Includes correspondence, field notebooks, material relating to Bateson's career, lecture notes, material relating to the University of Cambridge, papers documenting various scientific debates, draft publications, lectures, material relating to societies and organisations and photographs.
William Bateson: Scientific Correspondence and Papers
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Scope and Content
Unless restrictions apply, the collection is open for consultation by researchers using the Manuscripts Reading Room at Cambridge University Library. For further details on conditions governing access please contact firstname.lastname@example.org. Information about opening hours and obtaining a Cambridge University Library reader's ticket is available from the Library's website (www.lib.cam.ac.uk).
Presented by Dr Gregory Bateson and Mrs C. Kassarjia, 1976-1987.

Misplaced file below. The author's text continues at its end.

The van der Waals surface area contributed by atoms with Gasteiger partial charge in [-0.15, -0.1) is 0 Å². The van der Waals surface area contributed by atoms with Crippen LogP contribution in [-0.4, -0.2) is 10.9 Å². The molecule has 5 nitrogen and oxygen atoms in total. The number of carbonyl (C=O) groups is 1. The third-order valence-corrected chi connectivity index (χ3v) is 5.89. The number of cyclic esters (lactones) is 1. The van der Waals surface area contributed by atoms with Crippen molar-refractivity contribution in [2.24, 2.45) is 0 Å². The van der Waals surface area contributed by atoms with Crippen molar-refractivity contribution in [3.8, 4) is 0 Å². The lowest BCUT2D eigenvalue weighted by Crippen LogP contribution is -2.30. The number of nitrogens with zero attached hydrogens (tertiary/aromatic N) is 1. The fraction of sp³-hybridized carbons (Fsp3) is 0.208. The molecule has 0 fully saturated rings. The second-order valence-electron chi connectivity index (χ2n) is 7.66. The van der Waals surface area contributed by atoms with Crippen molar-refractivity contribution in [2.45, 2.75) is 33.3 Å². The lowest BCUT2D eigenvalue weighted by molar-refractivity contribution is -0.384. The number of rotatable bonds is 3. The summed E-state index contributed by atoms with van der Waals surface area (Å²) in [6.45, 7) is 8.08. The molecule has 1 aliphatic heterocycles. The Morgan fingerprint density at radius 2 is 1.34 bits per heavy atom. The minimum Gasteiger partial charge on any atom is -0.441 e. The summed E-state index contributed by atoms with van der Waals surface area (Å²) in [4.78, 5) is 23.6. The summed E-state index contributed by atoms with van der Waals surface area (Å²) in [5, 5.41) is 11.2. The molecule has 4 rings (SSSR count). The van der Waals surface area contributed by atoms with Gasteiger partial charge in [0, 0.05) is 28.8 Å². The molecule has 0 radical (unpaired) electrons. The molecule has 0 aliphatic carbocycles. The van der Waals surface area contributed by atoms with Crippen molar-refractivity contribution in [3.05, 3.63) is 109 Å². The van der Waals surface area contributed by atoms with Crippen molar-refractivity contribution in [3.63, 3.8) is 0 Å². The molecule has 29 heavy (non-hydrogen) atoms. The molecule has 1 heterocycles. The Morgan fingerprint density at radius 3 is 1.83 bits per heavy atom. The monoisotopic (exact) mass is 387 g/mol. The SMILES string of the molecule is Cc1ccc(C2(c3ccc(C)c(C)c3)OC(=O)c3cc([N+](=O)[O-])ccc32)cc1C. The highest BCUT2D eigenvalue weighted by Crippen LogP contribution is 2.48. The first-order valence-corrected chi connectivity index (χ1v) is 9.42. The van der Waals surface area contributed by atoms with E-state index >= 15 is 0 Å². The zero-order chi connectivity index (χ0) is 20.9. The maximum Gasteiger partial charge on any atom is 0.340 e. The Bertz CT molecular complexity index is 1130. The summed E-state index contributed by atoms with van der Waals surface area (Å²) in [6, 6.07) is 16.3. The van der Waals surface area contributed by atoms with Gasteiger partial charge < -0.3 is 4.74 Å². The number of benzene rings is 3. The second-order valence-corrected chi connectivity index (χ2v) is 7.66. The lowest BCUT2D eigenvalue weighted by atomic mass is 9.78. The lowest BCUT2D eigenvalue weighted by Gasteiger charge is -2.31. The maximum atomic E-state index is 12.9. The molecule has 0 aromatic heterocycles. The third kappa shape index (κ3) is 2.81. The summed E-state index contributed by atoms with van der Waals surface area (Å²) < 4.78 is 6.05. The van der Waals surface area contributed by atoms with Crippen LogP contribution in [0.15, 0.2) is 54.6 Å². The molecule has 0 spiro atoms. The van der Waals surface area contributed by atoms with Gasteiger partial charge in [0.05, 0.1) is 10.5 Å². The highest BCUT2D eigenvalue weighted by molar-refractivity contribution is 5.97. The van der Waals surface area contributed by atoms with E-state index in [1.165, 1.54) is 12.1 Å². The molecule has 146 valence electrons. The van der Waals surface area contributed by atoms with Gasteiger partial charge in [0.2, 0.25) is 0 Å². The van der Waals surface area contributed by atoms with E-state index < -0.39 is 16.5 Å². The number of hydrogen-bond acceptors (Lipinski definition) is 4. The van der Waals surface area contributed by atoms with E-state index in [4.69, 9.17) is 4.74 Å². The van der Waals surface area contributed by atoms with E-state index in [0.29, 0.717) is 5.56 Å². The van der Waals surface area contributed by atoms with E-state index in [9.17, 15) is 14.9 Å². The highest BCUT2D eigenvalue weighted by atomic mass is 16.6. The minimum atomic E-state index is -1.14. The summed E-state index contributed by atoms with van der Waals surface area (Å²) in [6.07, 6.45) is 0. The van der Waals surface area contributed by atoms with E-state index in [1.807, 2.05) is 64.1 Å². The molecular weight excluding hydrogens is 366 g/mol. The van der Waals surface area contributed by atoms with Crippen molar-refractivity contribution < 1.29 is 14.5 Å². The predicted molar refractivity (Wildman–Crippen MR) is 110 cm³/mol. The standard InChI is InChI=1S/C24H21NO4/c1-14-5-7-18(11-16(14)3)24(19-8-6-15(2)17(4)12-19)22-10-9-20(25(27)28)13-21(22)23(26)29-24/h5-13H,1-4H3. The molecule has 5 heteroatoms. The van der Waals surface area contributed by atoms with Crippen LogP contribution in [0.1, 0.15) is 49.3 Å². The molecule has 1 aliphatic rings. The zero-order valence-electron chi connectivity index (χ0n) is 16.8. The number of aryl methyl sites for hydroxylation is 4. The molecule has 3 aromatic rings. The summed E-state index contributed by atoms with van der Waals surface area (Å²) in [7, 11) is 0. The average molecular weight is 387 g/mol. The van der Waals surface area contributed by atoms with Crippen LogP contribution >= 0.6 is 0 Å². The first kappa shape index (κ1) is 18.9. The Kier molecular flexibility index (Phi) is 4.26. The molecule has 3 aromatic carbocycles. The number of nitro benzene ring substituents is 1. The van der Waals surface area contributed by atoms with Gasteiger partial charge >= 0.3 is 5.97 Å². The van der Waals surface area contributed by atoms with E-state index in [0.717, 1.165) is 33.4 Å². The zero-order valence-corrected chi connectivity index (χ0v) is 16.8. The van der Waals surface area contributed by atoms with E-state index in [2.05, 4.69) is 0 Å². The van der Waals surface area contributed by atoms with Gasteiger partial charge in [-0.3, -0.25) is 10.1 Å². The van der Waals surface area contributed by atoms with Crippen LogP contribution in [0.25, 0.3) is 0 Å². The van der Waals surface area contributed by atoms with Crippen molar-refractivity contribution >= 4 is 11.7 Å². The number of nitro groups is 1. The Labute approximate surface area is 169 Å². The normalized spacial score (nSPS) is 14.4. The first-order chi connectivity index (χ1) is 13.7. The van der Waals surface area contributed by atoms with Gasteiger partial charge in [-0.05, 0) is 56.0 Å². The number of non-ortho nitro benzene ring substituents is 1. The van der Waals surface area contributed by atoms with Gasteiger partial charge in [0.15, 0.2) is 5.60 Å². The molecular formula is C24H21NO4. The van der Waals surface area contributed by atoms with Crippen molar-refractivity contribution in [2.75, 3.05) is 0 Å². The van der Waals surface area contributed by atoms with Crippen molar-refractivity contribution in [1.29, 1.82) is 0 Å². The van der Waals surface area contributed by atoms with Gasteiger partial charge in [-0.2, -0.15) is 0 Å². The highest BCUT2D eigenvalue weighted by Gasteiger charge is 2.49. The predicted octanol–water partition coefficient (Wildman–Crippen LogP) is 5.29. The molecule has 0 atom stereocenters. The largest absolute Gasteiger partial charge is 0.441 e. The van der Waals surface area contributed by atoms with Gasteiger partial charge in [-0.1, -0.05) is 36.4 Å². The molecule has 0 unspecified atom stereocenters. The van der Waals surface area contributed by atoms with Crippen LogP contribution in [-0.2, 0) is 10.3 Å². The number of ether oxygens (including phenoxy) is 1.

Other Finding Aids
NOTE ON PREVIOUS FINDING AIDIn 1964 William Coleman selected a quantity of Bateson's manuscripts, then in the USA, and produced an inventory. Shortly afterwards he microfilmed the manuscripts (see W. Coleman, 'Bateson Papers', in The Mendel Newsletter No.2, November 1968). In 1975 A.G. Cock of Southampton University gained permission from Bateson's son, Gregory, to take the papers back to the UK, transferring them after listing to Cambridge University Library. He retained the numbering from Coleman's microfilm reels and sections, also preserving Coleman's physical arrangement of the archive (see A.G. Cock, 'The William Bateson Papers', in The Mendel Newsletter, No.14, June 1977). This numbering system was used as a finding aid to the archive in Cambridge University Library before the production of this catalogue. These alpha-numeric references to the envelopes and files that originally contained the papers have been included in this catalogue: they appear in the former reference field, e.g. G.7.m. The collection was renumbered for a second time in 2018 during re-cataloguing for digitisation.
A catalogue of the collection can be found on ArchiveSearch.
Alternative Form Available
A large proportion of this archive has been digitised on Cambridge Digital Library as part of the William Bateson Project, funded by the Wellcome Trust. Links are provided at series levels. Some material has not been digitised for copyright reasons.